Rough Point

Rough Point

:"Rough Point is also the name of a headland in Tralee Bay, Co. Kerry, Ireland

Rough Point is one of the fabled Gilded Age mansions of Newport, Rhode Island, now open to the public as a museum. It is an English Manorial style home designed by architectural firm Peabody & Stearns for Frederick William Vanderbilt [www.vanderbiltmuseum.org/home.php?section=mansion&sub=timeline] Construction on the red sandstone and granite [www.newportrestoration.com/pr/rpfacts.html] began in 1887 and completed 1892. It is located on Bellevue Avenue and borders the Cliff Walk and overlooks the Atlantic Ocean. The gardens were designed by Frederick Law Olmsted’s firm. [ [http://www.newportrestoration.com/pr/rpfacts.html RP Facts ] ]

History

In 1894, the Vanderbilts began renting Rough Point to summer guests. William Bateman Leeds Senior, known as the ‘Tinplate King’, rented the home in 1904 and 1905. He was one of the owners of American Tin Plate Company, a tin plate trust. He purchased the 10 acre estate in 1906. After he died in 1910, his wife, Nancy Leeds, used John Russell Pope to make some exterior alterations to the home. She remained the owner until 1922. Their son, William Bateman Leeds, Jr., married Princess Xenia Georgievna of Russia.

In 1922, James Buchanan Duke, the founder of fortunes in electric power and tobacco, and benefactor of Duke University, and his second wife Nanaline bought the house. [ [http://www.newportrestoration.com/roughPOINT/estate.html Newport Restoration Foundation - Rough Point Estate ] ] They used Architect Horace Trumbauer to assist in renovating the house; two new wings were added to the home [ [http://www.ddcf.org/page.asp?pageId=340 DDCF ] ] . Nanaline hired design firm White Allom to transformed the home's dark interiors [ [http://www.newportrestoration.com/pr/rphistory.html RP History ] ] . James died there in 1925, leaving his enormous fortune and vast estate to his only child, 12-year-old Doris Duke [ [http://www.newportrestoration.com/roughPOINT/estate.html Newport Restoration Foundation - Rough Point Estate ] ] . The house became one of her several very private estates. It was the site of Doris's debutante ball in 1929.

Mrs. Duke continued to spend her summers at Rough Point but after the 1938 hurricane that devastated Rhode Island, and with the advent of World War II, Mrs. Duke’s visits became less frequent. In the early 1950’s, Mrs. Duke took up permanent residence in New York City and emptied Rough Point of all its furnishings. [ [http://www.newportrestoration.com/pr/rphistory.html RP History ] ]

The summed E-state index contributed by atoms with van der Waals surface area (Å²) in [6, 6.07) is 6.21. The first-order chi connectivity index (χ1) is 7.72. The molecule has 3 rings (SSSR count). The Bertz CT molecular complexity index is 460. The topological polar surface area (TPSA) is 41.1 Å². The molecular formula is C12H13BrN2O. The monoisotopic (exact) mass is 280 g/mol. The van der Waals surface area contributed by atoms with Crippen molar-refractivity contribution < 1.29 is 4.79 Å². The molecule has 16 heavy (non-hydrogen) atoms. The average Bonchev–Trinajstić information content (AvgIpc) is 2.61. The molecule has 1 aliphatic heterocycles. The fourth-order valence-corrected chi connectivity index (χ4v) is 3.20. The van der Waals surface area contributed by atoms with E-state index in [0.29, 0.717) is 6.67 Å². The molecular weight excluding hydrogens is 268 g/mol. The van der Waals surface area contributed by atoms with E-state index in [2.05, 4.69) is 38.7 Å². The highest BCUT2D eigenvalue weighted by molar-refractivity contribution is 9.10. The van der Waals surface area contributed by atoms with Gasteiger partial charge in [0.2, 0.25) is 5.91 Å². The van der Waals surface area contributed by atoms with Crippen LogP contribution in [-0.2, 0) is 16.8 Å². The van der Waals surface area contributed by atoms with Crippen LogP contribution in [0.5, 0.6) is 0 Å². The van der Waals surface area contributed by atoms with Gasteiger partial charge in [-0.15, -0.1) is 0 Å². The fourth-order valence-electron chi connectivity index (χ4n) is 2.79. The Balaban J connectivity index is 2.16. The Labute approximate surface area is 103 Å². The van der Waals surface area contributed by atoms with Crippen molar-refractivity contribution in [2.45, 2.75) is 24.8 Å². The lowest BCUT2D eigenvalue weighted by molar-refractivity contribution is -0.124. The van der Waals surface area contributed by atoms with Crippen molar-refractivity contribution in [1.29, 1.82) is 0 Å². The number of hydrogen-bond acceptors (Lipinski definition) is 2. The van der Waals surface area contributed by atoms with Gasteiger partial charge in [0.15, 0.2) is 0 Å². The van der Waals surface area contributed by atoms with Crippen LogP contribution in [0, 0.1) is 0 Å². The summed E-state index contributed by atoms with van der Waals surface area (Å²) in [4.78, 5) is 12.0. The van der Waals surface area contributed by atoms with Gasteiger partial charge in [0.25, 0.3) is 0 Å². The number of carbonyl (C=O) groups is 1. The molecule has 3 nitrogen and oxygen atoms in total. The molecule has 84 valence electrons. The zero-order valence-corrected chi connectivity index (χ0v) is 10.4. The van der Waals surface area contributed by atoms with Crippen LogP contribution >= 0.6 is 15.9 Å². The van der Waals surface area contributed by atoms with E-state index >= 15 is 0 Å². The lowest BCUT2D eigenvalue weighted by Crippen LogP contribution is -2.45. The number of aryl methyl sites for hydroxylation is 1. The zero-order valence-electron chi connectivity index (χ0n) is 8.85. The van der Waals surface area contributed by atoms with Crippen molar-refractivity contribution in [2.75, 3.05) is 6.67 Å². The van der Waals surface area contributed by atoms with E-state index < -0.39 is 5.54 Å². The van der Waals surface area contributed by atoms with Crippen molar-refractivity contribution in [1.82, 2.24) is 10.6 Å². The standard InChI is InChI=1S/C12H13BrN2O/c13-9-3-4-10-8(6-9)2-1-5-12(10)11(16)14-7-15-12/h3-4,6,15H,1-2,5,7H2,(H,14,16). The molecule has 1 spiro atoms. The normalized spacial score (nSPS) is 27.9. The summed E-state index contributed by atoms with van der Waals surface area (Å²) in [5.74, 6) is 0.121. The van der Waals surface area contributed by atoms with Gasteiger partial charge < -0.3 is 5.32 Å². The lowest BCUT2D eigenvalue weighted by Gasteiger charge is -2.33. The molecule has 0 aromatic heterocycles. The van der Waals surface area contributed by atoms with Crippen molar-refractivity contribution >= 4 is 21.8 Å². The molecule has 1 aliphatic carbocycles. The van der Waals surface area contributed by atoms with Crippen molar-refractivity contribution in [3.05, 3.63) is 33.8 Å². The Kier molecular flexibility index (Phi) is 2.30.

In 1962, after Nanaline's death, Doris Duke once again became a frequent visitor to Newport and turned her attention to refurnishing Rough Point. In 1958 and 1959 she began purchasing art and antiques for the house and combined these new pieces with family treasures. Rough Point was reopened in 1962 and, over the years, became one of Miss Duke’s favorite residences; she lived there May through November most years and continued to collect items for the house during her wide-ranging travels. [ [http://www.newportrestoration.com/pr/rphistory.html RP History ] ] In 1966, the most controversial event in Duke's entire life occurred at the estate. She and her interior designer Eduardo Tirella drove to the house where Tirella got out of the car to open up the gates. Duke "accidentally" gunned the car; she struck Tirella dragging him across the street with the car and then crushed him against a tree. [ [http://www.imdb.com/name/nm0864218/bio Eduardo Tirella - Biography ] ]

During Hurricane Bob in 1991, the house's Solarium served as a shelter for Princess and Baby [ [http://riroads.com/history/roughpoint.htm Doris Duke and Rough Point ] ] , Duke's two pet Bactrian camels. The camels were gifts from billionaire Saudi arms-dealer and businessman Adnan Khashoggi. [http://www.findarticles.com/p/articles/mi_qn4158/is_19950608/ai_n13987226 Independent, The (London), Jun 8, 1995 by DAVID USBORNE]

Rough Point is different from most of Newport's other mansions. Cottages such as The Breakers and Rosecliff have been uninhabited by socialites for nearly sixty years and when toured appear austere and museum-like. Rough Point was home to a living socialite well into the nineties and though architecturally insignificant the house maintains a clever mixture of grandeur and hominess that others lack. In a way, Doris was the sole remaining gilded age socialite. While under the ownership of Doris Duke, the house was filled with hundreds of priceless antiques, while the drapes on her bed were bought at J.C. Penney [ [http://riroads.com/history/roughpoint.htm Doris Duke and Rough Point ] ] . Paintings in the home include Gainsborough, Van Dyck, and Renoir.

During Ms. Duke's stays, staff at Rough Point would pick vegetables daily for use in the cooking. Vegetables and flowers were shipped from the greenhouses at Duke Farms in New Jersey each spring to be planted, she said. A historical plant list of what was at Rough Point includes artichoke, squash, cabbage, lettuce, onions, peppers, spinach, eggplant, beans, okra and cucumbers. The list of herbs is long, too, including basil, chamomile, chives, dill, fennel, marjoram, parsley, rosemary, sage, thyme, spearmint, tarragon, borage, which is valued for its cool cucumber aroma and flavor and lovage which looks like extra large celery leaves. [ [http://www.ultraviolet.co.uk/a-culinary-legacy---rough-points-gardens.html ultraviolet.co.uk ] ]

Current

The property remained with Duke until her death in 1993. It was tied up in litigation for a few years and opened to the public in 2000. It is currently owned by the Newport Restoration Foundation. Tours are limited to 12 people each.

References


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